On a recent trip to Las Vegas, I had the opportunity to do goat yoga, which is quite literally yoga with goats around you. Before taking the class, I was skeptical of this trend. It seemed really gimmicky, kind of fun, but at what cost? Was it harming the goats or the traditions of yoga?
I decided I needed to explore the trend and experience it first hand.
History of Goat Yoga
Goat yoga hopped onto the scene in 2015 and has been popular ever since. Lainey Morse, an Oregon resident and farm owner founded the first publicized goat yoga event. After dealing with some challenging life events, she began to host happy hours with baby goats to find and spread some happiness. This led to a woman asking to host a yoga class in the property, and goat yoga was serendipitously born. Since then, variations of goat yoga have been popping up around the country, all of which are finding an audience. As cute and seemingly innocuous as goat yoga sounds, the trend has caused controversy in the yoga community, especially in regards to disrespecting the tradition of yoga. I personally thought the event sounded weird, but I wanted to keep an open mind and see what the trend was all about.
The Class: What Went Down
The class was one-hour long in a beautiful park. The group started off corralled with mobile fencing, and after everyone had their mats in place, they were released. We all sat in a circle and the teacher sat in the middle. We began a yoga flow while the goats were wandering around the pen. Students are encouraged to participate in the yoga, or take some time out and just enjoy the goats. One thing is certain: goats do not care about you or yoga. They are looking for food, and any buttons on your clothing. The teacher occasionally handed out goat food to entice them to jump on your back and just hang out near you.
One thing is certain: goats do not care about you or yoga.
Things I observed:
The animal welfare is good.
The goats are treated well, and meet the standards of the Five Freedoms designated to assess animal welfare. They have access to food, movement, and water. This class was clearly not their first rodeo, and they were easily coaxed into hopping on backs. On an economic front, you are supporting the goats. Selfies with animals is a contentious topic, and one that I normally side on the “not necessary” side with. Taking photos with wild animals is not necessary, and often harmful to the animal subject. Goats, on the other hand, are domestic and are bred to need human care. Animals are awesome, and people may not have experience with them if they haven’t had the opportunity. In this sense, goat yoga offers a way to foster a learning experience and love for goats.
2. It is all about the photos.
Would goat yoga exist without photos? Maybe, but the lure of a cute, unusual photo is a major draw. I’m not going to lie- this is the really gimmicky part of goat yoga. But in a world where photos are shared daily, a unique picture is desirable. Goats are awesome. They are cool animals and spending a class with them teaches you a little bit about their behaviors (and how their poop look like raisins). You can get a similar experience in a petting zoo, but the class makes you focus on the goats. It is rare that people have this kind of interaction with animals. Also, with a lot of bad stuff happening in the world, it can be nice to step outside of your normal yoga practice and do something different.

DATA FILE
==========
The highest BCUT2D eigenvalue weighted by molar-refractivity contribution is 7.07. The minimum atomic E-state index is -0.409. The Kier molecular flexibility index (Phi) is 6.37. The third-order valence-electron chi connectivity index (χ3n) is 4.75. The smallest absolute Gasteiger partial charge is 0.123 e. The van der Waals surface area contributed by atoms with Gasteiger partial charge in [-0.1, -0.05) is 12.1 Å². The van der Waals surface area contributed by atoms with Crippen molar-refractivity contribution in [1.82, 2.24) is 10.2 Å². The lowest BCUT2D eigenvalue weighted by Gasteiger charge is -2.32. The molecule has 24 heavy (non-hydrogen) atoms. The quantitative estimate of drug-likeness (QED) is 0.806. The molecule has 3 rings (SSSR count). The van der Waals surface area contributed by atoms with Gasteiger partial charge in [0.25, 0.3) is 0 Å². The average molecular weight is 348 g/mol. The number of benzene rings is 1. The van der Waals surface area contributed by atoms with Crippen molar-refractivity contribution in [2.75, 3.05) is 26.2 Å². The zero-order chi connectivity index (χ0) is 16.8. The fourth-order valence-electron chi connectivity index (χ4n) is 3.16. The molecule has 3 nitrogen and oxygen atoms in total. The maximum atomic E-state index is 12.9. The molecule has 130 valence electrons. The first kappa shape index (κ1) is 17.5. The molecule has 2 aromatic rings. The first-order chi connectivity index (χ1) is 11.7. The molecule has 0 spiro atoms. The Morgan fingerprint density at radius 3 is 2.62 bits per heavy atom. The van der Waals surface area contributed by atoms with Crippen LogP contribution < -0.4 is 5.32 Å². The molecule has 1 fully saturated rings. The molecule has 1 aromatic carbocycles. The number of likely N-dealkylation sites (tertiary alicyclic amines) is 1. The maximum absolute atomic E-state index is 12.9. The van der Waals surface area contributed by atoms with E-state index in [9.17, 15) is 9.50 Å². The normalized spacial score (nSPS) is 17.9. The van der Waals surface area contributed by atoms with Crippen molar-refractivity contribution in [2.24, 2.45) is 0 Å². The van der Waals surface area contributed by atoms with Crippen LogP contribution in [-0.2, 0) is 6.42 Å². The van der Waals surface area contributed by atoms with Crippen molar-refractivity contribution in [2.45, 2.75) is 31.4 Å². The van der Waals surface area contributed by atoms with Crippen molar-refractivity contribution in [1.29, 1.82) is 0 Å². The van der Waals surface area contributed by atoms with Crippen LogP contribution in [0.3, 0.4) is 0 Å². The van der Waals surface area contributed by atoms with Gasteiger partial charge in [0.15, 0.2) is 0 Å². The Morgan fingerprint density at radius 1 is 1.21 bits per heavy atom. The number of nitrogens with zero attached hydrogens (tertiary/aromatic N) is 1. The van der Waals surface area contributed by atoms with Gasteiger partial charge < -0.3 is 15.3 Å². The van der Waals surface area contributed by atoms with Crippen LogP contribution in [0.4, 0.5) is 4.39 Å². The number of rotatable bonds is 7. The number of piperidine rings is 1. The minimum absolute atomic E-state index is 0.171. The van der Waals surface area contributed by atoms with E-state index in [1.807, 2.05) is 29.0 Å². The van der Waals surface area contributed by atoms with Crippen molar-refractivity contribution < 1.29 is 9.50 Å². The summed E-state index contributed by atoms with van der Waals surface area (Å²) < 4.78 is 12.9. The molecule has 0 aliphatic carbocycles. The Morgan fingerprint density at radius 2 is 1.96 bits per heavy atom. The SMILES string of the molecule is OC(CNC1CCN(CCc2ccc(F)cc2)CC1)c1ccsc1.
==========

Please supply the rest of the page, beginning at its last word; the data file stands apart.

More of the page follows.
It is not traditional.
This is pretty obvious by the name. You are encouraged to do yoga, but when cute baby goats surround you, your focus is usually going to be focused outward, often with your phone in hand in case a cute photo opportunity presents itself. Whether this should be called “yoga” is definitely debatable, but the marketing power of the word “yoga” is understandable from a business perspective. Does it honor the traditional philosophy of yoga? No.
It will make you laugh.
This is by far the best part of goat yoga. I have never been in a yoga class where I laugh so much. You know the sometimes-awkward waiting period you have before a yoga class begins? That time is now filled with staring at goats or sneaking in a few pets. I also found it really easy to joke with people next to me. The event is social vs. personal, and this makes fun event.
If you are new to yoga, it is not the best introduction to a yoga practice.
If you are interested in starting a yoga practice, I wouldn’t recommend goat yoga as the first choice. Yoga does require basic knowledge of postures, alignment and breathing techniques, and these are hard things to teach with goats around. But as a social event, goat yoga is great. It is all about the goats, and beginners should go to a class that helps them learn a solid yoga base.
I entered the fenced in area skeptical, but I came out feeling better. Goat yoga is, in its essence, fun. It makes you laugh. It allows goats to live their life and for you to watch. Should it be called yoga? Maybe not. Goat Stretch may be more appropriate. Goat yoga is not traditional, and that isn’t a bad thing. Things change, they adapt, and new things are invented. This is just life. Shouldn’t we all laugh a little more? Perhaps the popularity of goat yoga is rooted in people needing some joy in their lives. Goat yoga delivers just that.
Interested in finding goat yoga near you? Start with this list!
Thanks to Goat Yoga Las Vegas for the class.